About Me

Wednesday, August 6, 2014

Review: The Sky is Everywhere

Title: The Sky is Everywhere
Author: Jandy Nelson 
Published: June 2nd, 2011
Genre: Contemporary, Romance 
My Rating: ★★★★
Recommended By: This Girl Reads A Lot


Goodreads Synopsis: 

Seventeen-year-old Lennie Walker, bookworm and band geek, plays second clarinet and spends her time tucked safely and happily in the shadow of her fiery older sister, Bailey. But when Bailey dies abruptly, Lennie is catapulted to center stage of her own life - and, despite her nonexistent history with boys, suddenly finds herself struggling to balance two. Toby was Bailey's boyfriend; his grief mirrors Lennie's own. Joe is the new boy in town, a transplant from Paris whose nearly magical grin is matched only by his musical talent. For Lennie, they're the sun and the moon; one boy takes her out of her sorrow, the other comforts her in it. But just like their celestial counterparts, they can't collide without the whole wide world exploding.

This remarkable debut is perfect for fans of Sarah Dessen, Deb Caletti, and Francesca Lia Block. Just as much a celebration of love as it is a portrait of loss, Lennie's struggle to sort her own melody out of the noise around her is always honest, often hilarious, and ultimately unforgettable.


My Review: 

The Sky is Everywhere has been on my TBR since March, but I hadn't been planning on reading it anytime soon, if at all . A couple of months ago, my friend Jazmen from This Girl Reads A Lot recommended it to me and I trust her taste 100%. I'm so thankful she did 'cause otherwise I wouldn't have picked it up. So thank you Jazmen.

17 year-old Lennie has recently lost her older sister, Bailey, to arrhythmia. She and her family, Gram and Uncle Big, are struggling trying to cope with their great loss. In the meantime, Lennie starts falling for the musically-talented, and swoon-worthy Joe Fontaine, and starts forming feelings for her sisters boyfriend due to their joint, reflexive grief.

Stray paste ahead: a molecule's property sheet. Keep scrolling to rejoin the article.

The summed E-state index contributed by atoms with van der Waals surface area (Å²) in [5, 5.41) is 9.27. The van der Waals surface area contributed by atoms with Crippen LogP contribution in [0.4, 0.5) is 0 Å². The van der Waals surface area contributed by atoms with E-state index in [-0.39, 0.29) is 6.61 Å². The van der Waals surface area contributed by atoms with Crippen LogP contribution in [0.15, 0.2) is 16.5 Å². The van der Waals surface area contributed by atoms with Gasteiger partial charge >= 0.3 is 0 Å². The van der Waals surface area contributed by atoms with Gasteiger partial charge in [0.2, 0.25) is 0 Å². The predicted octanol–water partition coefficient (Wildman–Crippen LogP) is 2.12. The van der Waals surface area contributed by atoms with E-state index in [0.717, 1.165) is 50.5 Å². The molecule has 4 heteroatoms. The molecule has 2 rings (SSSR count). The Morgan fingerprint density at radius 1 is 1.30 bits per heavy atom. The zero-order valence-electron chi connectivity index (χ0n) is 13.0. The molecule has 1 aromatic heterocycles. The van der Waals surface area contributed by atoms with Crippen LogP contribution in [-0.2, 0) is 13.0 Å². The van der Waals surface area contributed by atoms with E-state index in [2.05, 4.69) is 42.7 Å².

First of all, I'd like to say I really enjoyed this book, but with my intense anticipation, was actually a bit let down, slightly disappointed.  I found it really easy to sympathise with the characters, but sadly wasn't able empathise with them. I've never lost a person really close to me (thankfully) except my maternal grandma who passed away when I was just a baby.

My Thoughts On:

1. The Characters. It was really easy for me to enjoy the multi-dimensional characters.

2. The Plot. The plot was brilliant. Like I mentioned earlier, I don't have a strong connection to the plot or the characters since I never really lost someone so close, but I did feel connected to the plot in the way the author was able to perfectly translate the situation, the strong sisterly relationship, and the grief into words. I mean she either takes, "Show me, don't tell me," seriously or she went through something similar enough. 

I love music, but I was never into characters that play instruments to the extent that it takes up a good chunk of the story. It makes me feel partially left out.  

3. The Writing Style. The writing style is sweet and metaphorical, yet straightforward. At times, either in the beginning or the end of a chapter, there are short conversational poems that Lennie and Bailey had, which I enjoyed. To me, those poems impact the story. I felt that they expanded my knowledge of Bailey and gave me a bit more insight into her character and personality. They're also full of symbolism and foreshadowing. My favorite theme of the book is, "A tragic end can also  mean a beautiful beginning." 

Who Do I Recommend This To: A grieving friend. Period.